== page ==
The number of COVID-19-related deaths in Interior Health for the year more than doubled on the weekend (Dec. 18 to Dec. 21), with nine people succumbing to the disease in long-term care facilities and hospitals.
The nine deaths bring to 17 the number of people in Interior Health who have died from COVID-19 in 2020.
“Today is our most tragic report since the beginning of this devastating pandemic. Some passed peacefully in long-term care, while others were in hospital, and in each case I share sincere condolences to their loved ones and caregivers,” Interior Health president and CEO Susan Brown said.
“It’s never easy to lose a member of our community, especially now after we have come so far in the fight against COVID-19. I urge everyone to redouble your efforts and focus on the important public health guidance that can prevent the spread of COVID-19 so that we may protect ourselves and loved ones this holiday season.”
There were 41 deaths provincewide over the weekend, including the Interior Health numbers, bringing the total number of COVID-19-related deaths in B.C. to 765.
Provincewide, there were 1,667 new cases on the weekend, 189 of which are in Interior Health, which has had 3,313 cases this year. There are 721 active cases in Interior Health, with those people in isolation. There are 33 people in Interior Health hospitals, seven of whom are in intensive care.
There remain five outbreaks in Interior Health:
• Teck mining operations in the Kootenays (15 cases);
• McKinney Place long-term care in Oliver (73 cases, 53 residents and 20 staff. There have been seven deaths related to this outbreak, including four new deaths on the weekend).
• Village by the Station long-term care in Penticton (four cases, two residents and two staff).
• Mountainview Village long-term care in Kelowna (14 cases, seven residents and seven staff. There remains one death related to this outbreak).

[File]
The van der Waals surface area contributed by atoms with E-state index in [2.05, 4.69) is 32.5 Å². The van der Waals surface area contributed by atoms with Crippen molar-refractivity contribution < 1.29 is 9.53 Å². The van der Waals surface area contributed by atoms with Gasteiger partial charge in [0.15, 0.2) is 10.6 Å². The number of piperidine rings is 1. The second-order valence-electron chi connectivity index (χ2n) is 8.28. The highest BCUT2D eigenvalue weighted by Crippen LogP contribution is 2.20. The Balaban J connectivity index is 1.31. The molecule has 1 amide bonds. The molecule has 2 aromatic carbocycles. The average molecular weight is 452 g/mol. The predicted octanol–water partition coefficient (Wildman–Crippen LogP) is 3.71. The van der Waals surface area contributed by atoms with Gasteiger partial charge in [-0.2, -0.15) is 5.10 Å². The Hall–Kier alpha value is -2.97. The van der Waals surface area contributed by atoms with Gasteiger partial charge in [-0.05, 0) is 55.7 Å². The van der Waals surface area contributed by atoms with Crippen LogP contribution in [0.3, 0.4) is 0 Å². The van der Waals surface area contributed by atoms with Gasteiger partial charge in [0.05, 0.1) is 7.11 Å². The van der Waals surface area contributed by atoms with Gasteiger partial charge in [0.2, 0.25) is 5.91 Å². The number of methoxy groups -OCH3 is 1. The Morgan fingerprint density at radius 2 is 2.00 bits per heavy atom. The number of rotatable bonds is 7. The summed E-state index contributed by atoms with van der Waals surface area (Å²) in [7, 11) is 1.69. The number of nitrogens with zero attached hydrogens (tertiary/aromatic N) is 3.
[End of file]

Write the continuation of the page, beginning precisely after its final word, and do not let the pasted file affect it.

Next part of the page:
• Big White resort in Kelowna (76 cases).
There are 9,718 active cases in B.C., with 341 people in hospital, of whom 80 are in intensive care.
There were five new outbreaks declared in long-term care homes on the weekend, while five other outbreaks were declared over, leaving the province with 61 outbreaks — 55 in long-term care homes and six in hospital acute-care wards. There are 1,424 residents and 792 staff members affected.
Provincial Health Officer Dr. Bonnie Henry said there were 3,644 people vaccinated, all in Fraser and Vancouver Coastal health regions, almost all involving health-care workers.
On the vaccination front, Henry said immunization will begin on Tuesday, Dec. 22, in Interior Health and other health regions outside of the Lower Mainland.
She said those most at risk — health-care workers and residents of long-term care homes — will be first to be vaccinated.
There will be one site in Interior Health to begin with and those being vaccinated must be brought to the site, based on Pfizer’s instructions. The Pfizer vaccine must be kept at a temperature of -70 C, which limits where the medicine can be stored.
Henry said there are discussions with Pfizer many times per day on when the vaccine can be transported to where residents live. In addition, she said she is waiting on licensing of the Moderna vaccine (which need not be stored at such cold temperatures) and confirmation on the number of doses B.C. will receive.
As for the reported mutation of the novel coronavirus in the United Kingdom, which has led to many countries, including Canada, banning flights from the U.K., Henry noted mutations are more common in RNA viruses. She pointed to rapidly changing influenza viruses that require new vaccines annually.
“It is not unexpected to be see mutations and we have been following this very closely from the beginning,” she said. “Mutations allow us to see where things have come from. What is surprising is that the number of mutations on this variant arose at same time.”
Reports are that the new strain is more contagious, but not necessarily more deadly, with vaccines still being effective in combatting it.
However, Henry pointed out the genomic sequence of the virus has only been known for 11 months, noting there is much more to learn.
While the arrival of the new strain in B.C. could very well impact safety measures implemented, Henry said the bottom line is that the behaviour of people, and the need to adhere to public health orders and guidelines, is what will curtail transmission.